Palaver Spring 2013
Delighted my essay was accepted in the debut issue.
Setting our Schools on Fire:
A Case for Enlightened Education
The mind is not a vessel to be filled but a fire to be kindled.
In my third week of student teaching I was faced with diving into a dull lesson on coordinating conjunctions while, from the north tower of the World Trade Center, a toxic miasma of black soot billowed out into the otherwise clear blue September sky. I had the television on during my prep period and was still watching, transfixed, as my third period class began to trickle in around the screen. One little girl began to cry. Her sister lived in New York, she said. Another student, who jogged in just as the late bell pulsed and the second plane struck, watched with wide eyes. “Whoa, that’s soOo cool!” he exclaimed, “It’s like a video game!” Leading him to his seat with my eyes, I handed the girl my phone to call her sister, reassuring the rest of the thirty-three ninth-graders that everything was going to be okay.
I was pretty sure the principal would make an announcement soon, probably instruct us to get under our desks with our hands over our heads. But until then, my instincts told me to wait and see. After a few minutes fielding questions, I finally called my mentor in the faculty lounge, whispering into the phone, “What should I do?” Her response: “teach through it.” I was to stick to the lesson plan. “Kids need structure,” she said. “This is no different than Columbine. Continue on as though nothing has happened.”
But I couldn’t. The little girl was having trouble getting through to her sister. How could I expect her to pay attention to my grammar mini-lesson? Even more unsettling was that this was the class when I was expected to execute my mentor’s ultimatum: give a student detention, no matter what happened, or face a C for the semester. To defy her, in her words, “would be extremely detrimental for future job prospects.” Were we still living in the dark ages? I wondered. Like the prisoners in Plato’s allegory of the cave, forced to ascribe form from the distorted reality of shadows cast upon the wall?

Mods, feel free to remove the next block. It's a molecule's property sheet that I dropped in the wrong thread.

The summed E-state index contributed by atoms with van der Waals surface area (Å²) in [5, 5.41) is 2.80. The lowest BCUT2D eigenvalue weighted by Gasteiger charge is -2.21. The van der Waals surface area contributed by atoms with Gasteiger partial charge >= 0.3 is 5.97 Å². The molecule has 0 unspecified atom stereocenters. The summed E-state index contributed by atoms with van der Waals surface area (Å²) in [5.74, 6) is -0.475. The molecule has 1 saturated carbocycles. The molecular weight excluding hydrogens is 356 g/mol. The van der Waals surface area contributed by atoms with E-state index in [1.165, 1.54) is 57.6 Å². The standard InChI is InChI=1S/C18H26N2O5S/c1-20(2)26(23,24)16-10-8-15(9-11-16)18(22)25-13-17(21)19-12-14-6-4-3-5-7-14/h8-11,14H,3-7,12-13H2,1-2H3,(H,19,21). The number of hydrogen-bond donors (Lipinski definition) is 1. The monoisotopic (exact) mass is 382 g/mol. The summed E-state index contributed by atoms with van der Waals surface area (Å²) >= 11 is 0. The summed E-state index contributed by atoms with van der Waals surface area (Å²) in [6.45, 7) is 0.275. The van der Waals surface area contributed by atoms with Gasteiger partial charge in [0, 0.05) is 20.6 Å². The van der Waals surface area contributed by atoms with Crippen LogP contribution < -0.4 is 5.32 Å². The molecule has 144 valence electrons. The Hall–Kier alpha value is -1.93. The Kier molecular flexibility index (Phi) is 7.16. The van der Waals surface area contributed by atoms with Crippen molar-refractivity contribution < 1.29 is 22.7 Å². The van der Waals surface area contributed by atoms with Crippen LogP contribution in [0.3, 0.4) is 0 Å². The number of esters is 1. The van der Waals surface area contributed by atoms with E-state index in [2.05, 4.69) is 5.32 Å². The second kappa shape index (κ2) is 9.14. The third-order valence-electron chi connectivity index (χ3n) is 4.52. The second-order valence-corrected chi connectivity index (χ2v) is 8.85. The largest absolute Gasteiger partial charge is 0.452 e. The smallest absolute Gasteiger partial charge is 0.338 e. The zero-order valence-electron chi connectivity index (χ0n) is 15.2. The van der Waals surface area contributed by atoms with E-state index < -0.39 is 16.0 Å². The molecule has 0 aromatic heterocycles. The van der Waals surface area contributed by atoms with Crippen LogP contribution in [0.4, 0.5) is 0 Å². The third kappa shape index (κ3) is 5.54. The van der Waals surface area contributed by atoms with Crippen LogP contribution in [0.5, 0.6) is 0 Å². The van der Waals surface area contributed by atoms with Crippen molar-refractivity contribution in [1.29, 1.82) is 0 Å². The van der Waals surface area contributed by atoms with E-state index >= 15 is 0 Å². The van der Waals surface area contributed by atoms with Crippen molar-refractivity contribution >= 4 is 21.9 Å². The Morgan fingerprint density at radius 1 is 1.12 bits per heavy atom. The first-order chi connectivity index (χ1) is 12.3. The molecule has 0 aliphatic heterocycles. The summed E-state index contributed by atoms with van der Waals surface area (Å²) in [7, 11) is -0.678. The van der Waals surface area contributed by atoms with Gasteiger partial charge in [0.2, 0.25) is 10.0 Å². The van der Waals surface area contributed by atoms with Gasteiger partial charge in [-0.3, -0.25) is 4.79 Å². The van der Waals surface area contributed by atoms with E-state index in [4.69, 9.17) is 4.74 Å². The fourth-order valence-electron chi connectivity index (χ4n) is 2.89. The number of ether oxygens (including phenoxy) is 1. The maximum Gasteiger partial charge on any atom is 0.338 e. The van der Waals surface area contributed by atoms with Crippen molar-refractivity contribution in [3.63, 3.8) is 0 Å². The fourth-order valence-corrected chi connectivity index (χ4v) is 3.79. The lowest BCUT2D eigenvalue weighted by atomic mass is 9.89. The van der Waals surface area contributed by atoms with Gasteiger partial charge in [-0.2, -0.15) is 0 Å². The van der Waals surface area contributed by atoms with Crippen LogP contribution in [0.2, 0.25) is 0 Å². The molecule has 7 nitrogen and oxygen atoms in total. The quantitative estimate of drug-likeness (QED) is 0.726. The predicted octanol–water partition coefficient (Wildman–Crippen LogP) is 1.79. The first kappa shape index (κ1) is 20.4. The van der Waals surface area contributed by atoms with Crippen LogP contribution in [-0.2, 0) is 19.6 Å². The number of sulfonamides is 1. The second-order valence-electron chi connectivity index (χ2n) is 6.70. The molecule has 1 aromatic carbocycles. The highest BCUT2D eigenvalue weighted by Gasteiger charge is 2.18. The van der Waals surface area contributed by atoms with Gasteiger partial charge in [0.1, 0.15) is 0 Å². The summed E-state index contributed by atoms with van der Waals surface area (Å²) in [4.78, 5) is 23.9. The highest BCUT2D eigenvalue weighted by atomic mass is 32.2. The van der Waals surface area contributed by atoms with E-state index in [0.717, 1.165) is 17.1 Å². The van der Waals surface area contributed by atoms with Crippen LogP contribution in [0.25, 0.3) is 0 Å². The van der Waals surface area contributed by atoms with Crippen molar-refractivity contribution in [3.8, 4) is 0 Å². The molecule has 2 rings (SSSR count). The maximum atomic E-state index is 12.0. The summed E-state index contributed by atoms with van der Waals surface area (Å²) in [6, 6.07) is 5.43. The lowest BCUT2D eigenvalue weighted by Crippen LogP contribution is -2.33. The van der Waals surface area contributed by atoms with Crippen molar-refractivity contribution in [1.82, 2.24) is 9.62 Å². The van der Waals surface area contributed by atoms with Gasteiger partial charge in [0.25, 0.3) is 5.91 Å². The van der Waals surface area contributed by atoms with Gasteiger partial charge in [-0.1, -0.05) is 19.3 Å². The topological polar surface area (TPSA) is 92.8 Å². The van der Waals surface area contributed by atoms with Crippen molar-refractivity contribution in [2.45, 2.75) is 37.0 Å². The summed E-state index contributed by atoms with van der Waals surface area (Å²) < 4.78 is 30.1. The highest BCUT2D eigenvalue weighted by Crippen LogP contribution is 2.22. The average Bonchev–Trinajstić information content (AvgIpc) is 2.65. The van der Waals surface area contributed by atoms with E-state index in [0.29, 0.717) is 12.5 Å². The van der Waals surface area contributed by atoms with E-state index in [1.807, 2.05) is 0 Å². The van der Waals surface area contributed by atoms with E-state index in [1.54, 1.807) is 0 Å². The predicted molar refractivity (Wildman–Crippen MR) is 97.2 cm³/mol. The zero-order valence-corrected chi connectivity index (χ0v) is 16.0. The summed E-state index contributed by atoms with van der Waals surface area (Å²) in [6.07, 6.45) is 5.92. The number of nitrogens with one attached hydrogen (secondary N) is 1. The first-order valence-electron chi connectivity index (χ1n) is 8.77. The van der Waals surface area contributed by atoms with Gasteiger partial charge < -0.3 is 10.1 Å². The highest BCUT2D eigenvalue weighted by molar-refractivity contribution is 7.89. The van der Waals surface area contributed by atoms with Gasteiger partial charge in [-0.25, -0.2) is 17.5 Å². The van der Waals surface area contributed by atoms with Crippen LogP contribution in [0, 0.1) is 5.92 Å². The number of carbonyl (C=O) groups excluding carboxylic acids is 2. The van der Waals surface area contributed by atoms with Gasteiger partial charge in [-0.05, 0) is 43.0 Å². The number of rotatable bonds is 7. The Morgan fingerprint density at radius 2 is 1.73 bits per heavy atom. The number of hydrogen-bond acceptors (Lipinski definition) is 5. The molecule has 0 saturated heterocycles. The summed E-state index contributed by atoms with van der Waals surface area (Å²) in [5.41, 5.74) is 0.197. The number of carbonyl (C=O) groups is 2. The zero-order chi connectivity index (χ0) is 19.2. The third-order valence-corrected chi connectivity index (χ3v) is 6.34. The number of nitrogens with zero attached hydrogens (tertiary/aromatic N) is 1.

Although I was only a few years older than most of my students, I knew not to befriend them. But what was wrong with being friendly? Apparently, the flexibility I allowed in class, to my mentor, registered as a liability. Whenever I allowed the class to deviate from the outline I had given her a full week in advance, she perceived a weakness. Did I have difficulty staying on task, or was my willingness to improvise an essential part of the educational process?
In order for students to learn, teachers need to help them find connections, to build a bridge between what they already knew and the new material at hand. When an opportunity arose for what I considered meaningful discussion, I didn’t hesitate to step back, to see where a tangential flow might go before bringing them back to task. My mentor embodied a more traditional, authoritarian approach. As I observed during my first few weeks of class, her lessons allowed very little breathing room for spontaneous interaction. Maintaining control, above all else, remained paramount. Having recently re-entered academia after over ten years of contemplation, I can’t help but wonder: should empowering students to take back some control of their studies have a place in the future of education? Would a paradigm-shifting concept, like the introduction of a more democratic class structure in our public schools, work in favor of the future by allowing smothered flames room to breathe, and, perhaps with some care, fan to a blaze?
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